Liam Rourke (University of Alberta, Medicine, Edmonton, Canada)

Background: There is a growing desire for health professions educators to generate high quality scholarship; however, few of them encounter the training to do so. In response, the field is devoting increasing resources to provide its members with these skills for education scholarship. The form and impact of these efforts have not been surveyed, though such a synthesis could be useful for practice. Our objectives were to (i) identify interventions aimed at building capacity for education scholarship of discovery among health professions and (ii) examine the evidence behind these interventions.

Summary of work: A systematic review protocol was prospectively registered with the Best Evidence in Medical Education (BEME) organization. We conducted a comprehensive search of health professions' databases and related grey literature. Systematic methods were applied to studies for inclusion, data extraction, and methodological quality assessment. Studies were included if they reported outcomes for interventions designed to capacity of health professions educators to conduct educational research. Summary of results: Our query returned 14, 149 results, 241 of which were retained after title and abstract screening, 30 of which met inclusion criteria after full text review. Seven groups of interventions were identified, the most frequent being teaching scholars programs(7) and master or fellowships in medical education(10). The most common measured outcome of interventions were changes in products of productivity (grants, papers, abstracts, and presentations) post-intervention. Most of the included studies were of low/moderate quality.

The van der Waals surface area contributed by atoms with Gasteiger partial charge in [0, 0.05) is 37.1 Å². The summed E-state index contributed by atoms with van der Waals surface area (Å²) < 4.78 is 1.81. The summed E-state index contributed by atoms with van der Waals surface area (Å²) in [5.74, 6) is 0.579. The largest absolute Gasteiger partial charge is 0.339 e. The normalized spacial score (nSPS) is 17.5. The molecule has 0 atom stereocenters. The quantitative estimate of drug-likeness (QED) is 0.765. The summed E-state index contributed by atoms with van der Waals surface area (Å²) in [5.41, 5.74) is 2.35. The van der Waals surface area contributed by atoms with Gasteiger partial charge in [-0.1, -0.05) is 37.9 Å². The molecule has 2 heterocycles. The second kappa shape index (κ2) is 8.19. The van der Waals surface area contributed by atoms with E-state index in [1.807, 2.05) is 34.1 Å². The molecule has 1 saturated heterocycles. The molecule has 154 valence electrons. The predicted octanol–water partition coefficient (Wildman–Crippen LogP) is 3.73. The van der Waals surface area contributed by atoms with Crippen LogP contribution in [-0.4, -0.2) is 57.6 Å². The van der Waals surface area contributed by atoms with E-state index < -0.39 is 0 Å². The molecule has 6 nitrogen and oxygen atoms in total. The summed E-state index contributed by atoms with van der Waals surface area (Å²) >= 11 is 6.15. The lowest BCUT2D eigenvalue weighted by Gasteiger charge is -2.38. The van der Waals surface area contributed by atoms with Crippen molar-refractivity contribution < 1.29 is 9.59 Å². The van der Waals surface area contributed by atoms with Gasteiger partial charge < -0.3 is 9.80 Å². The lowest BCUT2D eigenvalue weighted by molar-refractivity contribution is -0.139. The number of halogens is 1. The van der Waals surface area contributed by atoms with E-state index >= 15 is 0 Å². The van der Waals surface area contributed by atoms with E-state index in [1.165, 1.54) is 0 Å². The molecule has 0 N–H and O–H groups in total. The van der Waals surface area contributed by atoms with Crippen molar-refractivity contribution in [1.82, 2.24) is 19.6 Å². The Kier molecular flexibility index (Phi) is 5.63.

Conclusions: This review demonstrates that various interventions can have a positive impact on the ability of health professions educators to conduct educational research although better study quality is required in order to determine efficacy.

ABSTRACT BOOK: SESSION 9 TUESDAY 27 AUGUST: 1600-1730

Take-home messages: Interventions with strongest study designs were teaching scholars programs, and fellowships/masters.

9J/2

The Effectiveness of the Use of Virtual Patients for Medical Students. A BEME Systematic Review in Progress

Hisham Khalil (Plymouth University Peninsula Schools of Medicine and Dentistry, Division of Medical Education, John Bull Building, Tamar Science Park, Derriford, Plymouth PL6 8BU, United Kingdom) Nick Cooper (Plymouth University Peninsula Schools of Medicine and Dentistry, Division of Medical Education, Plymouth, United Kingdom)

Aris Poulios (Plymouth University Peninsula Schools of Medicine and Dentistry, Division of Medical Education, Plymouth, United Kingdom)

Adrian Copplestone (Plymouth University Peninsula Schools of Medicine and Dentistry, Division of Medical Education, Plymouth, United Kingdom) Desmond Nunez (University of British Columbia, Otolaryngology, Vancouver, Canada) Thomas Gale (Plymouth University Peninsula Schools of Medicine and Dentistry, Division of Medical Education, Plymouth, United Kingdom)